Monday, February 22, 2010

What Did You Learn in School Today?
(A Gift for Parents)

You’ve heard the jokes…

Mother: What did you learn in school today?
Son: Not enough. I have to go back tomorrow.

Grandfather: What did you learn in school today?
Daughter: How to write.
Grandfather: What did you write?
Daughter: I don't know, they haven't taught us
how to read yet.

Mother: What did you learn in school today?
Daughter: How to talk without moving my lips.

If you are a parent (or if you were ever a student!), you’re oh-so familiar with the shrug response to that age-old question: "What did you learn in school today?"

Parents of students at Manual High School in Denver know better than to accept the shrug. Each day, every classroom teacher at Manual High posts the day’s L.O. -- learning outcome -- on the board for all students to see. And below the L.O. is the day’s P.O.P., Proof of Purchase, which tells students what they will need to turn in as proof of their grasp.

This simple plan hatched at Manual means that students go home each day knowing exactly what they’ve learned.


If I learned one thing from reading a Denver Post article about the Proof-of-Purchase plan at Manual (see Manual High School “Proof of Purchase” Shows Students Buy Into Lessons), it’s that every school might learn a lesson from what they’re doing there.

Many teachers are already doing similar things in their classrooms…

At the end of each school day, some teachers call on several students to share what they have learned. By making this simple activity part of each day’s routine, students have ready-made answers when parents at the other end of the bus ride ask "What did you learn in school today?"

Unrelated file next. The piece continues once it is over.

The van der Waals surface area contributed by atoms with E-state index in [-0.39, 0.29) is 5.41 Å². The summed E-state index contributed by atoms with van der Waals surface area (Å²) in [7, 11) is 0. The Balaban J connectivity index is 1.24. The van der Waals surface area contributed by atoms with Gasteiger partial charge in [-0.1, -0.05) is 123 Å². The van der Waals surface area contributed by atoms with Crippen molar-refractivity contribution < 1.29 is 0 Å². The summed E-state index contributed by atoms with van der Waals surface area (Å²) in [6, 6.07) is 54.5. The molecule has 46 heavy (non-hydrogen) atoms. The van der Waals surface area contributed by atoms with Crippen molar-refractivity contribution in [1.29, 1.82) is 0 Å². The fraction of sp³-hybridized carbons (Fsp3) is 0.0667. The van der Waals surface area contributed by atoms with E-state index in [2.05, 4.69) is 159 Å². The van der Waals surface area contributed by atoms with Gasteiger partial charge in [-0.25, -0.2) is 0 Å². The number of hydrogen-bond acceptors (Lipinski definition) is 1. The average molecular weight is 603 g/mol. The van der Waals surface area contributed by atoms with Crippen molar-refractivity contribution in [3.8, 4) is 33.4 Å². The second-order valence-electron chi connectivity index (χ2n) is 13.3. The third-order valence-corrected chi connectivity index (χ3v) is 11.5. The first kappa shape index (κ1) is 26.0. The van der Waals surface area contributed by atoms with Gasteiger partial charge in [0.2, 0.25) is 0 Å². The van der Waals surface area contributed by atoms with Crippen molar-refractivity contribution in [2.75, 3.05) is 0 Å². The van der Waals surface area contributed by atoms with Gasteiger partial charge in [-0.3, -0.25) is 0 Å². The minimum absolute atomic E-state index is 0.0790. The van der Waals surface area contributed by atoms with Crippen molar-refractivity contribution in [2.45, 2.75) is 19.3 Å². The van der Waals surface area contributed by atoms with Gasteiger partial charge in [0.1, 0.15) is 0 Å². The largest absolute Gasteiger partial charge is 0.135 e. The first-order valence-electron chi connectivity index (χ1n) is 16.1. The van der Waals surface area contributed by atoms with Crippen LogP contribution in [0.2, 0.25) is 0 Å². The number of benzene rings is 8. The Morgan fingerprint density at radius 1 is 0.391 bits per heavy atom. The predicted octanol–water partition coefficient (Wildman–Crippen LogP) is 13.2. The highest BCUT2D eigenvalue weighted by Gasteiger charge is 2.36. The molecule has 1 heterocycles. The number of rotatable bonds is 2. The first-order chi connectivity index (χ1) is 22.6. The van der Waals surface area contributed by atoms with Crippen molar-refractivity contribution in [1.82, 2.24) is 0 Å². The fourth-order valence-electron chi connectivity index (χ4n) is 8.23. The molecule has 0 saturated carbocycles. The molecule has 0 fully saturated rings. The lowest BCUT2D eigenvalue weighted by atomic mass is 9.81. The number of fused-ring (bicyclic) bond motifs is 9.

In other classrooms, students keep "What I Learned Today" journals. They write in their journals each and every day. At the end the day, each student goes home with a thoughtful reply to their parents’ dinner-table query about the day in school. Best of all, at the end of the school year students have a keepsake record of what they learned all year long.

What if all the teachers in your school got on board with a similar idea? Imagine being able to announce in your school-to-home newsletter and at the first PTO meeting of the year that every parent should ask that question -- What did you learn in school today? -- each and every day and expect that the kids will have a ready reply.

What a great gift for parents: a ready-made conversation starter that guarantees a response.

What a nice gift for teachers too: a straightforward way to open up the lines of communication between school and home.

And you, as the school leader, get a gift too: a simple question that can generate great PR for you and your school.

If you learn anything at school today, you might take a lesson from this win-win idea. Thanks to the teachers at Manual High!

1 comment:

  1. 你可以從外表的美來評論一朵花或一隻蝴蝶,但你不能這樣來評論一個人........................................